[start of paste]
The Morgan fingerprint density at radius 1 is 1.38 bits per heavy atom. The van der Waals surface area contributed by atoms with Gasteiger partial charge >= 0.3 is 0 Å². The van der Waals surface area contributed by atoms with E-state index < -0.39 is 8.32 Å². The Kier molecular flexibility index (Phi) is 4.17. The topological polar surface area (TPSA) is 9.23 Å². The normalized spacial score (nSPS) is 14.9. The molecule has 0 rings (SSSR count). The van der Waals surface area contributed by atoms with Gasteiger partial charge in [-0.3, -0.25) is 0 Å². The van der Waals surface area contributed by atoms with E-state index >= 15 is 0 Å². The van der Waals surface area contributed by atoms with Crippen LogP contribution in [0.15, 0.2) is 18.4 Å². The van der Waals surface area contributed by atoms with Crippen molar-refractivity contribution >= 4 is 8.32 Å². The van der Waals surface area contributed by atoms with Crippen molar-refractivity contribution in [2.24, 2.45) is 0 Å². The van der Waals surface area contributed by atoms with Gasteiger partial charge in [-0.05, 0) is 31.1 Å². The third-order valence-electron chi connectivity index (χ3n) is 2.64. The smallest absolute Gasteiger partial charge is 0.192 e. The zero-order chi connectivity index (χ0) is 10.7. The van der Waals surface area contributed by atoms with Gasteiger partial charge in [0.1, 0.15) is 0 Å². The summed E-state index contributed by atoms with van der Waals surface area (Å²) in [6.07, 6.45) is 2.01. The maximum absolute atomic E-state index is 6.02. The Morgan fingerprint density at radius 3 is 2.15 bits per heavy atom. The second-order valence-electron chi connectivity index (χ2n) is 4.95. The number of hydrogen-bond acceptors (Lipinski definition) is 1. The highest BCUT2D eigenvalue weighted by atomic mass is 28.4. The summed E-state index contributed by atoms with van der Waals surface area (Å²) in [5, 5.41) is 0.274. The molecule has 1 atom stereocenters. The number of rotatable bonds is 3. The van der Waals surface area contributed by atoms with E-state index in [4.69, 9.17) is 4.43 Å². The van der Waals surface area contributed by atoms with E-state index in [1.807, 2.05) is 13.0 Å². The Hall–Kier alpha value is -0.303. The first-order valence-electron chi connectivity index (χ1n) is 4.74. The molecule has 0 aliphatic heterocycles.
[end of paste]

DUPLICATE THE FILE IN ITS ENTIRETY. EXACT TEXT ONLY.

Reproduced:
The Morgan fingerprint density at radius 1 is 1.38 bits per heavy atom. The van der Waals surface area contributed by atoms with Gasteiger partial charge >= 0.3 is 0 Å². The van der Waals surface area contributed by atoms with E-state index < -0.39 is 8.32 Å². The Kier molecular flexibility index (Phi) is 4.17. The topological polar surface area (TPSA) is 9.23 Å². The normalized spacial score (nSPS) is 14.9. The molecule has 0 rings (SSSR count). The van der Waals surface area contributed by atoms with Gasteiger partial charge in [-0.3, -0.25) is 0 Å². The van der Waals surface area contributed by atoms with E-state index >= 15 is 0 Å². The van der Waals surface area contributed by atoms with Crippen LogP contribution in [0.15, 0.2) is 18.4 Å². The van der Waals surface area contributed by atoms with Crippen molar-refractivity contribution >= 4 is 8.32 Å². The van der Waals surface area contributed by atoms with Crippen molar-refractivity contribution in [2.24, 2.45) is 0 Å². The van der Waals surface area contributed by atoms with Gasteiger partial charge in [-0.05, 0) is 31.1 Å². The third-order valence-electron chi connectivity index (χ3n) is 2.64. The smallest absolute Gasteiger partial charge is 0.192 e. The zero-order chi connectivity index (χ0) is 10.7. The van der Waals surface area contributed by atoms with Gasteiger partial charge in [0.1, 0.15) is 0 Å². The summed E-state index contributed by atoms with van der Waals surface area (Å²) in [6.07, 6.45) is 2.01. The maximum absolute atomic E-state index is 6.02. The Morgan fingerprint density at radius 3 is 2.15 bits per heavy atom. The second-order valence-electron chi connectivity index (χ2n) is 4.95. The number of hydrogen-bond acceptors (Lipinski definition) is 1. The highest BCUT2D eigenvalue weighted by atomic mass is 28.4. The summed E-state index contributed by atoms with van der Waals surface area (Å²) in [5, 5.41) is 0.274. The molecule has 1 atom stereocenters. The number of rotatable bonds is 3. The van der Waals surface area contributed by atoms with E-state index in [4.69, 9.17) is 4.43 Å². The van der Waals surface area contributed by atoms with E-state index in [1.807, 2.05) is 13.0 Å². The Hall–Kier alpha value is -0.303. The first-order valence-electron chi connectivity index (χ1n) is 4.74. The molecule has 0 aliphatic heterocycles.